The network model introduced and studied in the present paper tries to capture some basic features present in the evolution of biological networks: network growth, node structure and distance between node structures.

The node structure represents, for instance, the DNA sequence in genes, proteins’ secondary structure, the personality features in humans, etc. The distance between nodes represents, for instance, the fact that proteins will interact if their tertiary structure (which depends on their secondary structure) allows it, or that two humans will be friends if the treats of their personality are somehow close.

In the following we present the model with structured nodes (Section 2), we analyse it (Section 3) and we use it to generate specific biological networks (Section 4). The paper ends with a discussion section (Section 5). Supplementary material (further technical details, generated networks, program implementing the proposed network model, etc.) is present at [11].

2 Description of the model

The network model with structured node (SN model) is such that each node in the network has a structure: a word over a specified alphabet. Given initial nodes have different structure. Nodes are added to the network one by one. Each new node has a structure given by the modification of a randomly chosen structure already present in the network. If the structure of the new node is already present in the network, then the new node is not added (that is, in the network all nodes have different structure). If the structure of the new node is not present in the network and the new node has no edge with the existing nodes, then the new node is not added (that is, isolated nodes are not allowed). Undirected edges are added to the network depending on a given distance between node structures. This process is repeated until the network reaches a given number of nodes. A simple example follows.

Let us assume that the alphabet is {A, B, C} and that the network contains only one initial node with structure ABCABC. Edges between nodes are added only if the Hamming distance [18] between the structures of the nodes is at most 1.

A node can be added to the network by mutating one symbol in the structure of an existing node. For instance, the node ABBABC can be obtained mutating the third symbol of ABCABC. An edge is added between the two nodes (they only differ in one symbol).

A third node can be added to the network by adding one symbol to the structure of a randomly selected existing node. For instance, the node ABBABBC can be obtained adding a B between B and C in node ABBABC. An edge is added between the new node and ABBABC (when computing the distance between two structures exceeding symbols in the longer structure are disregarded). No edge is added between the new node and ABCABC because there are 2 differences in their first 6 characters.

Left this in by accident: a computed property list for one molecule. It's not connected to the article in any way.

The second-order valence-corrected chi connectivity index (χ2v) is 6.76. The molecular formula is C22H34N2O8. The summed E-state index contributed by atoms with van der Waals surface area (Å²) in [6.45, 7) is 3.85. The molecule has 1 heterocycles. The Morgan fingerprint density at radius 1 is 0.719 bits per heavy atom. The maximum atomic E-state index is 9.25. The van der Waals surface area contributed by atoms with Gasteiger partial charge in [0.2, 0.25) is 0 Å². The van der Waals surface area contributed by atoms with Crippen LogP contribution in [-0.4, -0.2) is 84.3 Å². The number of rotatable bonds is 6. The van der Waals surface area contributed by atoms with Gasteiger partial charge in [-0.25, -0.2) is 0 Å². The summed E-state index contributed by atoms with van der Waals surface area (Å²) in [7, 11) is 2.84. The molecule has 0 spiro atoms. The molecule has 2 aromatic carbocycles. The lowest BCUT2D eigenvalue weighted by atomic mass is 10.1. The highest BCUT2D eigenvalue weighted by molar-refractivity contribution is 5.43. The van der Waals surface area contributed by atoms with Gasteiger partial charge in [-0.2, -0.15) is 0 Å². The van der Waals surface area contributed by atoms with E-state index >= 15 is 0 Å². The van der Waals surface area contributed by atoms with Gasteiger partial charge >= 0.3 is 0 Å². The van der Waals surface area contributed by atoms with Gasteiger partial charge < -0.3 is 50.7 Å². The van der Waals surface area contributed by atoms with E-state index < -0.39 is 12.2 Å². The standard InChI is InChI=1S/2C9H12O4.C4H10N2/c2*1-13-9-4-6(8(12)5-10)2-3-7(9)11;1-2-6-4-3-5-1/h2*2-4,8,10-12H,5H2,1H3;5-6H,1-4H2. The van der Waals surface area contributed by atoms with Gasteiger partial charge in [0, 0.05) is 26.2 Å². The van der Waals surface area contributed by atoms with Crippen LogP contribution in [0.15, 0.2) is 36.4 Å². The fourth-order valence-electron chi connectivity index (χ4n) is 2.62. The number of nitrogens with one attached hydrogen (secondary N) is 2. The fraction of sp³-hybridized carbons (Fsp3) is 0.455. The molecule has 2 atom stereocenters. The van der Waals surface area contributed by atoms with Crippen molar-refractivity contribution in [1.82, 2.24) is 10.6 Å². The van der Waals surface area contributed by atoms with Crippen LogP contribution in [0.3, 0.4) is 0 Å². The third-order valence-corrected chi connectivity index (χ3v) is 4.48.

The structure ABCBC can be obtained from ABCABC deleting the second B. The node with this new structure does not become part of the network as no edge has been added (the distance between ABCBC and the other structures present in the network is bigger than 1).

The structure ABBBBABBC can be obtained from ABBABBC duplicating the second and third B. The node with this new structure does not become part of the network as no edge has been added.

Input parameters define the probabilities to mutate, add, delete and duplicate node structures and their values has to sum up to 1.

We also used a Hamming distance in which the comparison between symbols considers groups of consecutive symbols. The order of the symbols present in each such group is irrelevant to the distance. For instance, let us consider the two structures ABBABC and BABCAB. If the unit distance is 1 (i.e., symbols are compared one by one), then the distance between the two structures is 5 as the only matching symbol is the B in the third position. If the unit distance is 2 (i.e., pairs of symbols are compared), then the distance between the two structures is 2. This is because the first two pairs are considered equal (AB and BA differ only in the order of the symbols), and the other two pairs are different in the symbols they contain. If the unit distance is 3 (i.e., triplets of symbols are compared), then the distance between the two structures is 0. This is because the first triples are considered equal (ABB and BAB differ only in the order of symbols) as well as the second triple (ABC and CAB differ only in the order of symbols).